Another option that has been kicked around is removing restrictions on drug importation. For example, in the 114th Congress, Sens. John McCain (R-Ariz.) and Amy Klobuchar (D-Minn.) introduced the Safe and Affordable Drugs from Canada Act. “President-elect Trump has indicated that he would support re-importation of drugs,” O’Connor said, “and there is some bipartisan support in Congress to do this. However, the pharmaceutical industry opposes re-importation.” Similarly, Congress may also turn the focus on the manufacturers and require more transparency into drug-pricing methods. “For example, in the 114th Congress, Sens. John McCain (R-Ariz.) and Tammy Baldwin (D-Wis.) introduced the FAIR Drug Pricing Act that would require drug manufacturers to explain price increases of more than 10 percent.” While these pieces of legislation will die at the close of the 114th Congress, similar legislation may be introduced next year in the new 115th Congress.

Of course, even if legislation passes muster in both chambers on the Hill and in the White House, the new Administration will likely be tasked with implementing these new laws. “There will be a heavy lift on the regulatory side to implement and operationalize drug pricing legislation,” Greenan said. “However, rising cost of drugs cannot be ignored and the AADA looks forward to working with the new Administration and Congress on addressing this highly impactful issue in the context of other health system reforms.”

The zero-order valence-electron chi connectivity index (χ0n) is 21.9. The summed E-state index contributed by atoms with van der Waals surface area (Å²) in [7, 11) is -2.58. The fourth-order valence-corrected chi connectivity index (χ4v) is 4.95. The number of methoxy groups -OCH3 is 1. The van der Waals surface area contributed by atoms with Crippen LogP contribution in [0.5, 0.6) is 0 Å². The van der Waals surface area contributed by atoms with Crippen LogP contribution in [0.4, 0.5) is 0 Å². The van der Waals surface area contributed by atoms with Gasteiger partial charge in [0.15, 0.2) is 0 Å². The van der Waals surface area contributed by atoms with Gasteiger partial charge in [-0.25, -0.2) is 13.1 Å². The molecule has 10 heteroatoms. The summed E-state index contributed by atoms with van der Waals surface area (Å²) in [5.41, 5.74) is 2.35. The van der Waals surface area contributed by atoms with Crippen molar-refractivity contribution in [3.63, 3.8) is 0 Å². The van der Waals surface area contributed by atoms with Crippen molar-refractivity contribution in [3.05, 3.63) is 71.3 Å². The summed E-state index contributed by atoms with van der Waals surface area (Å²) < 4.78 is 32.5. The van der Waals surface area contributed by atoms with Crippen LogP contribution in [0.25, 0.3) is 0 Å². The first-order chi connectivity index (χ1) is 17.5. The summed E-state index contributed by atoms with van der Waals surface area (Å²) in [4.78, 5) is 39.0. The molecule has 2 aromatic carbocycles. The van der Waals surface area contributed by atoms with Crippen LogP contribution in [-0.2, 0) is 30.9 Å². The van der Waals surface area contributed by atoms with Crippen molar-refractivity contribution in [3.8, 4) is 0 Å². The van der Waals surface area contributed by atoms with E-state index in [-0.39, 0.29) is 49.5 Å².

Congress appoints new E&C chair

Dec. 1, 2016
While President-elect Donald Trump’s transition team is vetting members of the new Administration’s cabinet, on Capitol Hill, Rep. Greg Walden (R-Ore.) has been selected as the chair of the U.S. House Energy and Commerce Committee which has jurisdiction over issues concerning health care, and is the primary committee for addressing the Affordable Care Act, the Medicare Access and Chip Reauthorization Act (MACRA), compounding, drug pricing, and the 21st Century Cures bill that, if passed, would provide medical research funding. Rep. Walden will replace Rep. Fred Upton (R-Mich.), who has served in the role since 2010. Rep. Walden is the outgoing National Republican Congressional Committee chairman. According to his congressional website, he is in favor of repealing and replacing the Affordable Care Act and he also supported the 21st Century Cures Act.